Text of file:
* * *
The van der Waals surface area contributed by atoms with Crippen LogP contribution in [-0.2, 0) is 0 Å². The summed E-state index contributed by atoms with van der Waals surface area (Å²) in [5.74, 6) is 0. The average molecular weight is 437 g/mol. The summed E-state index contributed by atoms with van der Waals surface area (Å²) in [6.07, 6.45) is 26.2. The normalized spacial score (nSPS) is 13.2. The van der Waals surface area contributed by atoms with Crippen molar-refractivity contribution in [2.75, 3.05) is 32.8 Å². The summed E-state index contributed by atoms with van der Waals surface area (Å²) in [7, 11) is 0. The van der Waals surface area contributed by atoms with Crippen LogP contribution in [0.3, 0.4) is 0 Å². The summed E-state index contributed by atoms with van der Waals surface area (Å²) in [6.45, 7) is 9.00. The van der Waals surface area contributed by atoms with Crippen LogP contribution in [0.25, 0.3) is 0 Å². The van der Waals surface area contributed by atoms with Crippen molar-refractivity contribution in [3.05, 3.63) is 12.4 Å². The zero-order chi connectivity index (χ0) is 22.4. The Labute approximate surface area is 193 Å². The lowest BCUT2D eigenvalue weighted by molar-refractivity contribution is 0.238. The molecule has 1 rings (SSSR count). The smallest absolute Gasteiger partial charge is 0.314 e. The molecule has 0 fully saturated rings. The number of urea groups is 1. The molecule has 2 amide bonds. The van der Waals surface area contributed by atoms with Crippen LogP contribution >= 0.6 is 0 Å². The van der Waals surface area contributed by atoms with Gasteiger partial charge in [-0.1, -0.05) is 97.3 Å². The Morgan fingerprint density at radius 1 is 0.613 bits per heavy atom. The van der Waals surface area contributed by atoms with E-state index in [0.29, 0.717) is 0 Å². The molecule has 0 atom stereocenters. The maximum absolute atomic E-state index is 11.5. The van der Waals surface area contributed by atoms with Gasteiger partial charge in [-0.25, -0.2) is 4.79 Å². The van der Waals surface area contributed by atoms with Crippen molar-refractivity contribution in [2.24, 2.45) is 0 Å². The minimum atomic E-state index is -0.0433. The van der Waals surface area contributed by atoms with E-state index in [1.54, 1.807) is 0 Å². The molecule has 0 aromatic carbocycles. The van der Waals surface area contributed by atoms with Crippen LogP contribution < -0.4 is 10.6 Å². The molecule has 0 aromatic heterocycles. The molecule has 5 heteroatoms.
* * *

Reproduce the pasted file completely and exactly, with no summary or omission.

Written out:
The van der Waals surface area contributed by atoms with Crippen LogP contribution in [-0.2, 0) is 0 Å². The summed E-state index contributed by atoms with van der Waals surface area (Å²) in [5.74, 6) is 0. The average molecular weight is 437 g/mol. The summed E-state index contributed by atoms with van der Waals surface area (Å²) in [6.07, 6.45) is 26.2. The normalized spacial score (nSPS) is 13.2. The van der Waals surface area contributed by atoms with Crippen molar-refractivity contribution in [2.75, 3.05) is 32.8 Å². The summed E-state index contributed by atoms with van der Waals surface area (Å²) in [7, 11) is 0. The van der Waals surface area contributed by atoms with Crippen LogP contribution in [0.3, 0.4) is 0 Å². The summed E-state index contributed by atoms with van der Waals surface area (Å²) in [6.45, 7) is 9.00. The van der Waals surface area contributed by atoms with Crippen LogP contribution in [0.25, 0.3) is 0 Å². The van der Waals surface area contributed by atoms with Crippen molar-refractivity contribution in [3.05, 3.63) is 12.4 Å². The zero-order chi connectivity index (χ0) is 22.4. The Labute approximate surface area is 193 Å². The lowest BCUT2D eigenvalue weighted by molar-refractivity contribution is 0.238. The molecule has 1 rings (SSSR count). The smallest absolute Gasteiger partial charge is 0.314 e. The molecule has 0 fully saturated rings. The number of urea groups is 1. The molecule has 2 amide bonds. The van der Waals surface area contributed by atoms with Crippen LogP contribution >= 0.6 is 0 Å². The van der Waals surface area contributed by atoms with Gasteiger partial charge in [-0.1, -0.05) is 97.3 Å². The Morgan fingerprint density at radius 1 is 0.613 bits per heavy atom. The van der Waals surface area contributed by atoms with E-state index in [0.29, 0.717) is 0 Å². The molecule has 0 atom stereocenters. The maximum absolute atomic E-state index is 11.5. The van der Waals surface area contributed by atoms with Gasteiger partial charge in [-0.25, -0.2) is 4.79 Å². The van der Waals surface area contributed by atoms with Crippen molar-refractivity contribution in [2.24, 2.45) is 0 Å². The minimum atomic E-state index is -0.0433. The van der Waals surface area contributed by atoms with E-state index in [1.54, 1.807) is 0 Å². The molecule has 0 aromatic carbocycles. The van der Waals surface area contributed by atoms with Crippen LogP contribution < -0.4 is 10.6 Å². The molecule has 0 aromatic heterocycles. The molecule has 5 heteroatoms.